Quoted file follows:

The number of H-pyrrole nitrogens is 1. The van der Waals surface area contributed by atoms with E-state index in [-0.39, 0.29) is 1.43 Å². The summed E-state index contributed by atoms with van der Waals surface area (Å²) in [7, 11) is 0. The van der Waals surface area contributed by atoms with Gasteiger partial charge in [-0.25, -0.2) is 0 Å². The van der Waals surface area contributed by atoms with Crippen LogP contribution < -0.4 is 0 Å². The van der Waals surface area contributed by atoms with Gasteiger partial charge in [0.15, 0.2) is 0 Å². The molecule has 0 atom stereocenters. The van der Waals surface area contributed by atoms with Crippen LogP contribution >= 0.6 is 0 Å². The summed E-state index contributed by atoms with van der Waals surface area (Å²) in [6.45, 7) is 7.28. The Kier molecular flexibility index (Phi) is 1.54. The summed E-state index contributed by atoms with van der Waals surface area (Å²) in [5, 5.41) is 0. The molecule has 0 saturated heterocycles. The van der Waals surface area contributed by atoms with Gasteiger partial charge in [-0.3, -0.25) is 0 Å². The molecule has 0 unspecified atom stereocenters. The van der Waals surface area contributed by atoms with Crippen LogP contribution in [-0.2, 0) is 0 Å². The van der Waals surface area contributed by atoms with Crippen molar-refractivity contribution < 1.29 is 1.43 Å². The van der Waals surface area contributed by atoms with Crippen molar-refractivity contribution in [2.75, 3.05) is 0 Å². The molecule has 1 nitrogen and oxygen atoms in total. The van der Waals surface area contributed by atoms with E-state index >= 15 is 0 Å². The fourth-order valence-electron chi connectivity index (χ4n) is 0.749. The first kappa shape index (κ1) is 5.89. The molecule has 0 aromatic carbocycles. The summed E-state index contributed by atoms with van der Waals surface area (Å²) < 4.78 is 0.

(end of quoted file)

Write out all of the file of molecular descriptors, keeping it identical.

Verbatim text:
The number of H-pyrrole nitrogens is 1. The van der Waals surface area contributed by atoms with E-state index in [-0.39, 0.29) is 1.43 Å². The summed E-state index contributed by atoms with van der Waals surface area (Å²) in [7, 11) is 0. The van der Waals surface area contributed by atoms with Gasteiger partial charge in [-0.25, -0.2) is 0 Å². The van der Waals surface area contributed by atoms with Crippen LogP contribution < -0.4 is 0 Å². The van der Waals surface area contributed by atoms with Gasteiger partial charge in [0.15, 0.2) is 0 Å². The molecule has 0 atom stereocenters. The van der Waals surface area contributed by atoms with Crippen LogP contribution >= 0.6 is 0 Å². The summed E-state index contributed by atoms with van der Waals surface area (Å²) in [6.45, 7) is 7.28. The Kier molecular flexibility index (Phi) is 1.54. The summed E-state index contributed by atoms with van der Waals surface area (Å²) in [5, 5.41) is 0. The molecule has 0 saturated heterocycles. The van der Waals surface area contributed by atoms with Gasteiger partial charge in [-0.3, -0.25) is 0 Å². The molecule has 0 unspecified atom stereocenters. The van der Waals surface area contributed by atoms with Crippen LogP contribution in [-0.2, 0) is 0 Å². The van der Waals surface area contributed by atoms with Crippen molar-refractivity contribution < 1.29 is 1.43 Å². The van der Waals surface area contributed by atoms with Crippen molar-refractivity contribution in [2.75, 3.05) is 0 Å². The molecule has 1 nitrogen and oxygen atoms in total. The van der Waals surface area contributed by atoms with E-state index >= 15 is 0 Å². The fourth-order valence-electron chi connectivity index (χ4n) is 0.749. The first kappa shape index (κ1) is 5.89. The molecule has 0 aromatic carbocycles. The summed E-state index contributed by atoms with van der Waals surface area (Å²) < 4.78 is 0.